As authorities in Britain scrambled to respond to the knife and truck attacks in the heart of London Saturday night, President Trump’s immediate response was to publicly demand the courts reinstate his executive order restricting travel from six largely Muslim nations. “We need to be smart, vigilant and tough,” tweeted Trump at about 7 p.m. Eastern Time — before news outlets had been able to confirm any significant details about the incident. “We need the courts to give us back our rights. We need the Travel Ban as an extra level of safety!”
The Justice Department last week asked the Supreme Court to reinstate the president’s executive order, appealing a lower court’s ruling that upheld a nationwide block of it.
Throughout the legal setbacks the Trump administration has faced on the issue is a consistent theme: judges have pointed to the words of both the president and his advisors in order to rule that the policy has more to do with religious animus toward Muslims than protecting national security.
Central to the administration’s case has been the claim that the order is not a ban but rather a temporary change of vetting rules designed to protect national security. Press secretary Sean Spicer neatly summed up their case in January, shortly after the chaotic rollout of the original policy. “It’s not a Muslim ban. It’s not a travel ban,” said Spicer. “It’s a vetting system to keep America safe.” The courts have consistently disagreed, with the administration’s own words coming back to haunt them time and again. After Trump signed a more delicately-worded second executive order on the subject in March in an attempt to resolve the legal troubles of the original ban, a judge in Hawaii pointed to the words of senior adviser Stephen Miller. In an interview with Fox News, Miller claimed that while the order had been tweaked to respond to judges’ issues, “fundamentally you’re still going to have the same basic policy outcome for the country.”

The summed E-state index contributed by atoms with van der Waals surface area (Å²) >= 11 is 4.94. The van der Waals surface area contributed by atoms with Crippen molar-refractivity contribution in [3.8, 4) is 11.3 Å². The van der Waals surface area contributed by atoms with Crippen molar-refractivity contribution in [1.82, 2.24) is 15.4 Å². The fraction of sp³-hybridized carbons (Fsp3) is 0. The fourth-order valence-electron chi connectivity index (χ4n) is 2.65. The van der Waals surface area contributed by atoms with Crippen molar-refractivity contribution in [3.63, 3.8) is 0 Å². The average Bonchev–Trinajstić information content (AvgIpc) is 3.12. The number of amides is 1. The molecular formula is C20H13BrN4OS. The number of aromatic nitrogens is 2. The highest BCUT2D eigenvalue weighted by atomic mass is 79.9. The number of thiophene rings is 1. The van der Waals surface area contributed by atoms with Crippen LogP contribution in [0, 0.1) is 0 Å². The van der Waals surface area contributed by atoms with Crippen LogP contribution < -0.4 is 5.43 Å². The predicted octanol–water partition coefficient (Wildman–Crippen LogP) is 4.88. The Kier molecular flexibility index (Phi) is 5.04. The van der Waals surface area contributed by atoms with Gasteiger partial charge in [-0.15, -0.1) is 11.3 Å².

The American Civil Liberties Union, which has been fighting the immigration order, noted Trump’s word choice:
In its appeal to the Supreme Court to hear the case, the administration sought to address this by making the same case that its lawyers have made in the lower courts: that statements the president made as a candidate, before he took the presidential oath, should not be considered. “Without campaign materials, the court of appeals’ analysis collapses,” acting Solicitor General Jeffrey Wall wrote in his high court request.
But in his unfiltered response to Saturday’s presumed terrorist incidents in London, which also featured a retweet — and with it an apparent presidential endorsement — of unsubstantiated claims from conservative rumor site Drudge Report, President Trump has once again seemed to undermine his own administration’s case.
Trump’s tweet came before any official confirmation that the incidents were a terror attack, let alone information on the nationalities of the attackers. It may be hard to argue that the executive order is designed simply to protect national security against “bad dudes” from a select group of countries when the president declares a need for the “travel ban” as a response to actions by people whose nationality he is surely unaware of.